As a technology user and evangelist I was shocked that a university in 2009 would remove technology from classrooms for any reason. Sure, there are important points to be made about the way technology is used in classrooms on any level, but was stripping the classrooms of technology a good way to remove the "crutch" of powerpoints? So students (who use technology in most areas of their lives) are no longer going to use it in the classroom? How about expecting technology to be utilized more appropriately in education? Shouldn't 21st century classrooms and professors model the use of the available technology as an important tool for learning and accessing knowledge? Won't students be better prepared for the future because they were in technology-rich classrooms? If one of my children was attending SMU, I'd have some questions about how stripping technology was preparing my child for a their future...I thought.
But now, looking back I think I missed the point. I had a knee-jerk react to removing technology but didn't really think about the reality Dr. Bowen was addressing - many lectures and powerpoints are really bad.
It wasn't and isn't about the technology, but how we change the way we interact and teach when we are in face-to-face spaces. Powerpoint is easy to attack because it has been so overused and sometimes abused. But are bad powerpoint presentations more like Frankenstein's monster returning to haunt our courses and students, where we as the creators are responsible? And after all, creating a presentation in any form you think will be engaging takes time and effort.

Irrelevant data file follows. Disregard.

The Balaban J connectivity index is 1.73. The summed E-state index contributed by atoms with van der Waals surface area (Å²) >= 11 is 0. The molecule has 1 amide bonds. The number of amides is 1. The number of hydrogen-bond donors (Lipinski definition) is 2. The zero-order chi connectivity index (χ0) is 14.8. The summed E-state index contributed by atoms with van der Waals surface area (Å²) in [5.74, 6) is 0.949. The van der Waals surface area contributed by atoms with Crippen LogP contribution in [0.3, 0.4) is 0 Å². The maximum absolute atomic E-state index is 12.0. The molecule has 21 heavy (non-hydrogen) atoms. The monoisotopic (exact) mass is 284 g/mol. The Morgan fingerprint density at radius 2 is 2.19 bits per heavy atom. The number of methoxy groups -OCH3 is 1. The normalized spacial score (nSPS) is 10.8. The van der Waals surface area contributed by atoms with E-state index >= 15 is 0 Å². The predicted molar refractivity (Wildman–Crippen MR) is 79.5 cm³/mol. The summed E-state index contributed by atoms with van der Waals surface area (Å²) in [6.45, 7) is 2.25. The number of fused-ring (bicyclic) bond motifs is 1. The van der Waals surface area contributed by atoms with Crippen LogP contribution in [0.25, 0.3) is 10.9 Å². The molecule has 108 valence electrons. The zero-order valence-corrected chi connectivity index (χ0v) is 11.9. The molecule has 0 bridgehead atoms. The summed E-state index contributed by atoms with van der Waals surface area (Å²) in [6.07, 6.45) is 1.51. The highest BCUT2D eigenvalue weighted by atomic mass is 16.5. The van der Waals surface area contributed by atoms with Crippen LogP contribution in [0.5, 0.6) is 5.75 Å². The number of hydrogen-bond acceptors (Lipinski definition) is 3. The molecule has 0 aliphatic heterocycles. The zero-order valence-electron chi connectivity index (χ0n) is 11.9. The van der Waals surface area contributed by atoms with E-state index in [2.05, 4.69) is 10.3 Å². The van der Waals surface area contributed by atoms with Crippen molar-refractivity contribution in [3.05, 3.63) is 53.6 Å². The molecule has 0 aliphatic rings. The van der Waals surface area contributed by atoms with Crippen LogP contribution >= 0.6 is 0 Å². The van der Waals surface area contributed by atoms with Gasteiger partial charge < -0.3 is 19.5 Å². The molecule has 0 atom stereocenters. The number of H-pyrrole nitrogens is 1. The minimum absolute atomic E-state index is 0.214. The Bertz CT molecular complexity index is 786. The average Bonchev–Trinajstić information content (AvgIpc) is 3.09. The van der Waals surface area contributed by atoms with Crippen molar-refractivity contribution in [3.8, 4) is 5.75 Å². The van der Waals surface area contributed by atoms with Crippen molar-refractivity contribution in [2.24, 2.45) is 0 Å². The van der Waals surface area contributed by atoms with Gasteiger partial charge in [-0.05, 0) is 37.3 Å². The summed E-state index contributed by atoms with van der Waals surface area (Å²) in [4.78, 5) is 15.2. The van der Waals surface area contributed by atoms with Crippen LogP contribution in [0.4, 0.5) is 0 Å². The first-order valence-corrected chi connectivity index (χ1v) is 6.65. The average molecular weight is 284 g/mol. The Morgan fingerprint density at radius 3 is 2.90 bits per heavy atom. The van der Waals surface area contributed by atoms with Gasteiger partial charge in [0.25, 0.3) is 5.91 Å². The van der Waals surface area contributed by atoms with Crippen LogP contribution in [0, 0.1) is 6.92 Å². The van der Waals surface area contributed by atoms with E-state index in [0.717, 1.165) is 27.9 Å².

I've been kicking this around in my own head because recently one of the most popular workshops I've offered has been on Prezi. I like Prezi and have used it and have enjoyed leading the workshop. But I always make the point there really is little difference between a bad presentation with powerpoint or prezi. The broader message I'm trying to convey, "It's not about the instrument - it's about the artist" and "You are the presentation."
It's about the craft of presenting and how good presenters connect ideas and engage their audiences. Which is not so different than what I think Bowen was trying to express. And while I still don't know about the notion of pulling technology from classrooms to prevent its poor use. I do think I would ask teachers who use technology to lecture or present to be thoughtful about it, to plan and reflect on how best to communicate and facilitate ideas and learning.
A lot of my ideas about proper presenting were shaped by the work of Garr Reynolds and his book Presentation Zen , Guy Kawasaki and the "10/20/30 rule" and the "knowledge-able" Michael Wesch. I also think one of the best places to watch great presenting is TED.com or surf a few of the presentations on slideshare for ideas.
Frankenstein photo by rafapanadero used under CC license